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Covington Starbucks workers overwhelmingly reject unionization

COVINGTON, Ga. — Covington’s Starbucks employees have overwhelmingly voted not to unionize — bucking a recent trend in Georgia that has seen stores in Atlanta and Augusta vote to do so.

The vote by all full- and part-time baristas and shift supervisors was 18-4 against organizing under the Workers United union banner, according to a spokesperson for the National Labor Relations Board.

Covington workers represented the third Starbucks in Georgia to seek a vote on unionization when they filed April 15 with the NLRB, which oversaw the election May 31 and June 1.

Those eligible to vote were all full-time and regular part-time hourly baristas and shift supervisors employed by Starbucks Corp. store No. 9980 at 3130 Hwy. 278 NW in Covington during the payroll period ending May 1, 2022. 

One local worker, Ben Scott, stated that, “Going into the vote a lot of us had high expectations.”

“Most of the store was shocked to see how we lost the vote,” the worker said. 

He said the unionization vote had “a lot of support when it was first brought up, with almost 90% of the store wanting to sign a union card so we can go into a vote.”

However, some problems with the building’s ceiling led to the store’s temporary closure, he said.

“I think that killed a lot of interest with how long we had to wait,” Scott said.

He added, “Overall, I still think we won. Starbucks is supplying a new benefits package and raises, so most of the thing in that package we were going to bargain for.”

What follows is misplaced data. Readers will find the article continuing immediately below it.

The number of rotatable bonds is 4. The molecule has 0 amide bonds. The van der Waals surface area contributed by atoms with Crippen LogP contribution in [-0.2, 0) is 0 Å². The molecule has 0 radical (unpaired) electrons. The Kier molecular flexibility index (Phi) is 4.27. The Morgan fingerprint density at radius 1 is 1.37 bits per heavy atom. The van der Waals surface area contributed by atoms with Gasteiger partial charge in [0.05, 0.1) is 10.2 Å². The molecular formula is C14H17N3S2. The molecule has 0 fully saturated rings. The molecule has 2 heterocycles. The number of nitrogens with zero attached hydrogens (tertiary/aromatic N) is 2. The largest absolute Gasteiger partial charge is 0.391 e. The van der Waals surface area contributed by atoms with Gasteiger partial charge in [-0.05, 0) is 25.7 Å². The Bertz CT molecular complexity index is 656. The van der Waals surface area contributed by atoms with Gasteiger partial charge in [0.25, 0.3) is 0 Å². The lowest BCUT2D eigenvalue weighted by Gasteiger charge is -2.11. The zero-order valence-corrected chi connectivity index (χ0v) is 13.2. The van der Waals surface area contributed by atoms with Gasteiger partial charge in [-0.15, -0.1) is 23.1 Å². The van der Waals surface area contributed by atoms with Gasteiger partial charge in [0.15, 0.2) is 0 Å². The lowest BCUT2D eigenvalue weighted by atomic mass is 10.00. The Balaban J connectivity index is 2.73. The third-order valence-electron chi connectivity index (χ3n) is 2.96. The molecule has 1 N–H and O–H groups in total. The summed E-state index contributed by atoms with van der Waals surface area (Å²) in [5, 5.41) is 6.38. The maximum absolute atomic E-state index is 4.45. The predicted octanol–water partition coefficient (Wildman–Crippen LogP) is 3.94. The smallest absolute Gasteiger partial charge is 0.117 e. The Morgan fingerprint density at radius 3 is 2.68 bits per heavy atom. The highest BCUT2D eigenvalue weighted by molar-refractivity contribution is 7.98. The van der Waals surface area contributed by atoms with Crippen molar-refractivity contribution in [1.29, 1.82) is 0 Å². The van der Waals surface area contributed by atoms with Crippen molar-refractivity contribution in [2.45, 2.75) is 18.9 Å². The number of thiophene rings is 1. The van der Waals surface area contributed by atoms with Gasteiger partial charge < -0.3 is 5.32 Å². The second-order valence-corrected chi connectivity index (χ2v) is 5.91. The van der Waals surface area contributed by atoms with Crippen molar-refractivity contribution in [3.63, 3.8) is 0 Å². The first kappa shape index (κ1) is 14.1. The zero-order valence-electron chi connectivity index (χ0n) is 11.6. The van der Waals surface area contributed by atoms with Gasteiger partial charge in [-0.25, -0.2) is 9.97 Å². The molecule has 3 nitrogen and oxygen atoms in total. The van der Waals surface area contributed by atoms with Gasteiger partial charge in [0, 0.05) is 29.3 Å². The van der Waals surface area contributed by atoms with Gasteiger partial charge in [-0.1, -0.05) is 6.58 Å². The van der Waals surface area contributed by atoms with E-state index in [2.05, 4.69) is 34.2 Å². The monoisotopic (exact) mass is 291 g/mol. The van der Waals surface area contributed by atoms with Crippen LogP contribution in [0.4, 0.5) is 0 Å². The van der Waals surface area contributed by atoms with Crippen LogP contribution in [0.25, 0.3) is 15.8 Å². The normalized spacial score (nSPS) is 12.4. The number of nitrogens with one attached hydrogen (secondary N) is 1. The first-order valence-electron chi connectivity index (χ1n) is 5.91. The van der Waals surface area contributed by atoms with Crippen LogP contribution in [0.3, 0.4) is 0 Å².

The vote followed decisions by baristas in Augusta and on Howell Mill Road in Atlanta to unionize. The Howell Mill Starbucks workers voted 10-1 Monday to approve a union, according to WSB-TV.

More than 100 Starbucks locations have voted to form unions out of the company’s 9,000 U.S. locations.

However, Starbucks has fought hard to give its side of the argument against unionization to workers — who recently stated they were averaging around $12 an hour in news reports.

An online question-and-answer notice posted by the company titled “We are one Starbucks,” stated in part, “Every partner, unequivocally, has a choice about who will speak for you in your workplace. 

“You can choose to speak for yourself – for YOUR specific wants and needs – by working directly with us. Or you can choose to have someone else speak for you. Working together, directly, we can quickly define what is needed most – and where.” 

It also stated in its online message to workers, “Unions are a business, just like Starbucks – only unions make their money from member dues instead of great coffee. 

“Union dues are taken out of member paychecks whether they voted for the union or not. These dues are used to pay for their office overhead, staff salaries and other expenses such as political contributions. 

“If your store is unionized, Workers United may make you pay dues to continue working in your store. Any dues that are collected from member paychecks would go to Workers United, not to partners.”

In the same notice, the company also warned that, “It’s come to our attention that some of our partners are being bullied by Workers United organizers.” 

It stated the company offers health and mental health insurance, retirement savings, paid time off, parental leave, 100% tuition coverage through the Starbucks College Achievement Plan and more.